Re: [Harp-L] Harrison Patent application number: 20090308223
I read through the patent and couldn't determine what the harmonica was supposed to do.
I've owned a custom Marine Band and at least one each of all the new Marine Bands. They are very easy to play and bend easily.
I've only seen the Harrison on a table and pictures of it.
I know a half-valved harmonica will yield extra blow bends on the low end and extra draw bends on the top end and adjusted reeds make overblowing easier.
What did it purport to do? How was/is it different from other custom or high-end harmonicas?
From: Vern <jevern@xxxxxxx>
To: Robert Coble <robertpcoble@xxxxxxxxxxx>
Cc: Harp-L <harp-l@xxxxxxxxxx>
Sent: Fri, Dec 6, 2013 1:26 am
Subject: Re: [Harp-L] Harrison Patent application number: 20090308223
I agree. This patent appears to be very narrow, with many detailed claims
referring to the covers. For this reason, I'm guessing that it would be very
easy to avoid by making some inconsequential change to the cover design.
Here is an 1895 patent for a machine that milled reeds in the longitudinal
direction. See http://www.google.com/patents/US545831
Anything that is published, patented anywhere, obvious, or already in the public
domain cannot be patented. For this reason, Brad could not patent this feature.
I think that such a patent would have to be on some unique aspect of the reed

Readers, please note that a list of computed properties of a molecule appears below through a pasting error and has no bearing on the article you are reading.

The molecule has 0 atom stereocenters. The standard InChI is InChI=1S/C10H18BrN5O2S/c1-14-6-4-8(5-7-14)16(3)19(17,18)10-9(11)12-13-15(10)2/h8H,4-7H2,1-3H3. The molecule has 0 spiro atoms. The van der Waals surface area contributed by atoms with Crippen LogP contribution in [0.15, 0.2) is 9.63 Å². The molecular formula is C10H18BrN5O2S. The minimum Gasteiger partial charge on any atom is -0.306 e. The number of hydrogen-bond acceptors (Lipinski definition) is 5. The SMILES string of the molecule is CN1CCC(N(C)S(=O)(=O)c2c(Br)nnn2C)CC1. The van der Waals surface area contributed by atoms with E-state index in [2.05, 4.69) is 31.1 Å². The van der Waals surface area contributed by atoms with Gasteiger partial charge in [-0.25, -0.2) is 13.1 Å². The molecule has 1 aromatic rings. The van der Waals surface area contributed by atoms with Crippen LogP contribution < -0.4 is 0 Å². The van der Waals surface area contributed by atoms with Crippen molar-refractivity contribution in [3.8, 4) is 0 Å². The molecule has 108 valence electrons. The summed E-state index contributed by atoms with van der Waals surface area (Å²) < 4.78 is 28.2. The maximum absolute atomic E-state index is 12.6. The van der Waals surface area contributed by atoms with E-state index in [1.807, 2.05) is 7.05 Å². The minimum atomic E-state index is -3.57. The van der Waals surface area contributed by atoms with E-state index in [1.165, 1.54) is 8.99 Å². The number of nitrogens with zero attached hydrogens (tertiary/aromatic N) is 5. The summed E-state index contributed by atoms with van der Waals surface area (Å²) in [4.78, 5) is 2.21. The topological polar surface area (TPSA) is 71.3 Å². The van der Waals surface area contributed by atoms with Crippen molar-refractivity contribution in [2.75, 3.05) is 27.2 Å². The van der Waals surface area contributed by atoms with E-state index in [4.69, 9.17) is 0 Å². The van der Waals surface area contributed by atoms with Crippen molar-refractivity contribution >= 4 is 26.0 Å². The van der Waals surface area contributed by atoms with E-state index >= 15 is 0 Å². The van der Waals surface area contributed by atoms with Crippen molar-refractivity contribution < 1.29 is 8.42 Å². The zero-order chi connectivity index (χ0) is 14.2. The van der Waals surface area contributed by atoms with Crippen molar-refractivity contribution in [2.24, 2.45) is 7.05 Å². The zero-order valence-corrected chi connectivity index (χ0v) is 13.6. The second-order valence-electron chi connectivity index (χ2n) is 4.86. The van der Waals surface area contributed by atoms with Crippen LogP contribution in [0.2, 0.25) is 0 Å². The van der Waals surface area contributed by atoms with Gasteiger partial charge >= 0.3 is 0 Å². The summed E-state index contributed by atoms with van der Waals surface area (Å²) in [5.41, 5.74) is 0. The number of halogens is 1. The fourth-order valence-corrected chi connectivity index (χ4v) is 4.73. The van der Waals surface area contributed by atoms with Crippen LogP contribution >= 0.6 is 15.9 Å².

itself and not the process that made it. Of course there are process patents
but this is not one of them.
I am not a patent attorney but for several years I was the patent coordinator
for my employer working with our patent attorneys. I am inventor on 6 patents.
One of them made some money for my employer. The others are just
not-very-interesting pieces of paper. A patent and a dollar will get you a cup
Can any of you patent attorneys confirm or deny the above?
On Dec 5, 2013, at 5:45 PM, Robert Coble <robertpcoble@xxxxxxxxxxx> wrote:
> I looked at the Harrison patent application. The patent appears (to me)
> to be primarily concerned with the mounting of the covers and the
> fastening mechanisms.
> One of the most interesting aspects of the B-Radical was the longitudinal
> milling of the reeds. I found no mention of this in the patent application.
> Crazy Bob
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